Format: Streaming video from Hulu+ on laptop.
I love Italian-style horror movies from the 1970s in part because they all have a ton of different names. In the case of Let Sleeping Corpses Lie, there are a whopping 15 additional names for this film, most of which are Italian. The version I found on Hulu had the title The Living Dead at the Manchester Morgue as a title a couple of minutes in. This is despite the fact that the Manchester Morgue never appears in the film. Anyway, this is classic mid-‘70s zombie horror and it’s surprisingly entertaining and contains a fun amount of carnage.
How to explain this? George (Ray Lovelock) is on his way from Manchester to the Lake District in the UK to work on a vacation home. While filling up with gas, a woman named Edna (Cristina Galbo) backs into his motorcycle, damaging the front wheel. Fortunately for George, she’s headed to roughly the same area. So while his bike goes in the shop, she gives him a lift (actually, he drives) to where they’re going. They get lost, and while George tries to get directions, Edna is attacked by a man who disappears when she runs for help. Importantly, the place where they stop for directions is a farm testing out new equipment. This new equipment creates ultrasonic radiation that makes insects attack each other, thus nullifying their effect on the crops. Yes, I know this doesn’t make a lot of sense. Bear with it.
Their destination is Edna’s sister’s house. Katie (Jeannine Mestre), Edna’s sister, is a heroin addict who has been moved out into the country by her husband Martin (Jose Lifante) to clean her up. It hasn’t worked and they’re going to take her to a place to detox. While Martin is out taking pictures of flowers, Katie is attacked by the same guy who went for Edna. She runs for help to Martin, the attacker shows up and kills Martin, and now Katie, Edna, and George are suspects in Martin’s murder, particularly in the mind of the police inspector (played by no less a luminary than five-time Oscar nominee Arthur Kennedy).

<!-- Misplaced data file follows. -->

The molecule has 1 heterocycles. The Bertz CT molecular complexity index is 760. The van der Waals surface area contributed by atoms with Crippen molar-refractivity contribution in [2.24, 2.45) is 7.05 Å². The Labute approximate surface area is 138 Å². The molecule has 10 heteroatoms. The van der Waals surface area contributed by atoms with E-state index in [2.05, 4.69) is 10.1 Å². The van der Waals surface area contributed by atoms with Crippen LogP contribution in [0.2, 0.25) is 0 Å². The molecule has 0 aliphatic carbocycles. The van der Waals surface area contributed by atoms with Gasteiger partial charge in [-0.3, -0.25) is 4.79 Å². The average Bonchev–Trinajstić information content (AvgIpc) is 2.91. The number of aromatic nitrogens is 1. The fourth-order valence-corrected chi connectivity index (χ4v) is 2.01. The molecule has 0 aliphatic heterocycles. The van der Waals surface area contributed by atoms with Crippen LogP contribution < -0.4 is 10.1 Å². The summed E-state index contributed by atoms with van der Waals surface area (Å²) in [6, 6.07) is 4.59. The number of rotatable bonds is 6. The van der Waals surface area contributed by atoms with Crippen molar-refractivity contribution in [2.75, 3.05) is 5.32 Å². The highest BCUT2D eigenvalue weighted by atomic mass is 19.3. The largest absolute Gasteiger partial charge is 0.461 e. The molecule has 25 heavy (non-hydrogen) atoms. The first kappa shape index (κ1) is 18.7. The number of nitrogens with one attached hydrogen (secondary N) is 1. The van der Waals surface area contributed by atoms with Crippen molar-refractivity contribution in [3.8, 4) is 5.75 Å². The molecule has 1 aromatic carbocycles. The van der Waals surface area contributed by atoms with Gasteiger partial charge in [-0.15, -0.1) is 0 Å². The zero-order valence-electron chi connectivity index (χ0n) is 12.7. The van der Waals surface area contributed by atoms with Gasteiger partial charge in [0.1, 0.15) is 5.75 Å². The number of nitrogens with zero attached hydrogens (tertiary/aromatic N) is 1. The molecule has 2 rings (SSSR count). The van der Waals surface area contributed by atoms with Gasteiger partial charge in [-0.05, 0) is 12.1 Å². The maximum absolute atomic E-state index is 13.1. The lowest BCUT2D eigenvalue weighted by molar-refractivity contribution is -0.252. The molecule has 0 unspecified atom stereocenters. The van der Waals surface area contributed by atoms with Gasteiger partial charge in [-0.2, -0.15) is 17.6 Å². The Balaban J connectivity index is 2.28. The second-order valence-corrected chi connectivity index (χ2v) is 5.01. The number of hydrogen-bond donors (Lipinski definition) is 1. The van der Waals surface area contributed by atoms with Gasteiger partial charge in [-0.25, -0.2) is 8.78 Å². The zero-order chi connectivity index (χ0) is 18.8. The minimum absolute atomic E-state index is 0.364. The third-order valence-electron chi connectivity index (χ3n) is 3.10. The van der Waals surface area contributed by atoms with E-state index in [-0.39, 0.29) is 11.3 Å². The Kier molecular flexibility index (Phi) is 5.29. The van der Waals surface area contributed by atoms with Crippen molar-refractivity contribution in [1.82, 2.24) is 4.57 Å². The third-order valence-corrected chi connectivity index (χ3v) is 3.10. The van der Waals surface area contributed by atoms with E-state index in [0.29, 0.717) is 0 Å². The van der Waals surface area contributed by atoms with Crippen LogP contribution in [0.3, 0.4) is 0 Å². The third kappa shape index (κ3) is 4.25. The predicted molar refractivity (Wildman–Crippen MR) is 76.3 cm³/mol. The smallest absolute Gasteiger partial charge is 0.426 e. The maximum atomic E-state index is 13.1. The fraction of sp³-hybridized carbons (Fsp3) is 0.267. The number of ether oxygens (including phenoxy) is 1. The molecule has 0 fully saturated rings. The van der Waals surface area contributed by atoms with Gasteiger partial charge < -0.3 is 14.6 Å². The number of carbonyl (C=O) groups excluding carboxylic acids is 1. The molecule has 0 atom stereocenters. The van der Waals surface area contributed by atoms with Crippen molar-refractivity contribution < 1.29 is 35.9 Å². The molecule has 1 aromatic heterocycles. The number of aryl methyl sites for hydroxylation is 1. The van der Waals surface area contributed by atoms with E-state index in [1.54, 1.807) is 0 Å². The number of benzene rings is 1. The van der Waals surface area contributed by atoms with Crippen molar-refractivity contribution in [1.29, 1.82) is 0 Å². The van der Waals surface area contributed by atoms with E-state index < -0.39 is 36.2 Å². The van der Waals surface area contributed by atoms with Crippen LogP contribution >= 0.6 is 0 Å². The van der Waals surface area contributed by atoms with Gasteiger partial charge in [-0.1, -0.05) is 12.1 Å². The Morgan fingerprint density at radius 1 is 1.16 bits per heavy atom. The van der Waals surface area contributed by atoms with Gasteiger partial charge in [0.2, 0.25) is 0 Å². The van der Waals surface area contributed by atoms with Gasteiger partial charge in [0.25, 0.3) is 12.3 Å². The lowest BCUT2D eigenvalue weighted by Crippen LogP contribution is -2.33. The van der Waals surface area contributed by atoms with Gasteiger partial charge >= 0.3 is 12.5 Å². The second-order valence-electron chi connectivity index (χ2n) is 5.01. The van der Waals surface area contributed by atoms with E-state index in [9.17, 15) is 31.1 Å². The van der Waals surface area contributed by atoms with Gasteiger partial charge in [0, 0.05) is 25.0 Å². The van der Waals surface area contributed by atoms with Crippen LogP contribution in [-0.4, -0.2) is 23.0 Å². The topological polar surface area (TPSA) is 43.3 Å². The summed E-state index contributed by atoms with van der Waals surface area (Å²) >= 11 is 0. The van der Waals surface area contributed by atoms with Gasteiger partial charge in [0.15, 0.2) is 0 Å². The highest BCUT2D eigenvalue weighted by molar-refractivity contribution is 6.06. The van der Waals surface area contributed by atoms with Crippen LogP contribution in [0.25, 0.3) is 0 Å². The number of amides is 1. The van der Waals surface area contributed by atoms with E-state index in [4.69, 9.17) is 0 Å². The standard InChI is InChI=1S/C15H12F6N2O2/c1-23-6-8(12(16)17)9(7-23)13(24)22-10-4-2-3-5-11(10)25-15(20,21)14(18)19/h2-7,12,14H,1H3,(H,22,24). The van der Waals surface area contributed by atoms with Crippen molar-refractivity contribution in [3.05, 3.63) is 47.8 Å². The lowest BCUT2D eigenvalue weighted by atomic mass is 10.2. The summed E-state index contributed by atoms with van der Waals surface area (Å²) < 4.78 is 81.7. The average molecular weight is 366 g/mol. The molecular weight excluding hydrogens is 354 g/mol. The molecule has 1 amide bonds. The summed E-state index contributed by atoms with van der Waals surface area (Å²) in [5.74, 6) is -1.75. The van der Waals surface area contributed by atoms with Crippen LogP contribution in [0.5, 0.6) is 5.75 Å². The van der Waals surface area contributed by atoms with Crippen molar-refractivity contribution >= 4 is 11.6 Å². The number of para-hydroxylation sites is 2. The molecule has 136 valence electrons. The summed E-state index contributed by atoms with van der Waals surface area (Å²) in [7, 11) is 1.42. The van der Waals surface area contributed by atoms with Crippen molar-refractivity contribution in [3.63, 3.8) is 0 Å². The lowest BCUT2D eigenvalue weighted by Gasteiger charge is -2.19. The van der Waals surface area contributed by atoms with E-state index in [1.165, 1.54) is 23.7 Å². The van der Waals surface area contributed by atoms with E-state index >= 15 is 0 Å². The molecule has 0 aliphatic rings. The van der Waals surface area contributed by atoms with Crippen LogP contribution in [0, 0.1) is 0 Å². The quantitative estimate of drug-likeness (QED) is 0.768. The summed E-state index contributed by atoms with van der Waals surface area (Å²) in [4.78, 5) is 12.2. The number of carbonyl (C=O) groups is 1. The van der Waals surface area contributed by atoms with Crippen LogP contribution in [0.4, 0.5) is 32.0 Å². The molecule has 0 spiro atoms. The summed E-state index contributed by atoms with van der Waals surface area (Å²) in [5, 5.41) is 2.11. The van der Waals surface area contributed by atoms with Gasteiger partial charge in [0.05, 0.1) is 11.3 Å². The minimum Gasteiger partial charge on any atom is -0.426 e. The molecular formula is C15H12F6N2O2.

To make a long story short here, the ultrasonic radiation is waking up the recently dead and turning them into zombies. There is a part where the main zombie (Fernando Hilbeck) rubs fresh blood on the eyes of a couple of corpses and causes them to rise up, too. Honestly, that doesn’t make a whole lot of sense. Really, none of it does, but I don’t care that much. The radiation is also causing babies to start attacking people in the hospital as well, but not much is made of this.
Essentially, the second half of the film consists of George and Edna, and sometimes Katie, running away from animated corpses and trying not to be shot by the police, who think that the two are part of a satanic cult. There are some nice gruesome bits that come along with this, which is the main reason anyone shows up for Italian-style horror from this era.
In a significant change from other zombie films, head shots don’t seem to do anything to these zombies. During the scene in the graveyard, a police officer (Giorgio Trestini) trapped with George and Edna plunks one of the zombies in the head with a rifle and she keeps walking, albeit with a little blood fountain coming out of the side of her head. Fire stops them, but the fact that the traditional zombie killing move doesn’t work adds an interesting touch to the film.
Really, though, this isn’t so much about plot or about consistency in the way the zombies come back from the dead. In fact, they seem pretty random about whether or not they want to kill their victims (which they do) or eat their victims (which they do only on occasion). It doesn’t matter. This is more or less about the splatter and about the moments of scare that run through it. And really, that’s what it’s good for.
One of the more interesting parts of the film is that much of it takes place in the daytime, something popularized the year before this came out with The Texas Chainsaw Massacre. This does the same thing, but also gives us people’s organs being ripped out and eaten under the noonday sun, so there’s that.
This was fun. It’s hardly a great movie, but it’s an entertaining one if you like a bit of gore and something mildly different in your zombie fare.
Why to watch Let Sleeping Corpses Lie: One of the more interesting ideas for a zombie apocalypse yet devised.
Why not to watch: Once again, science is evil.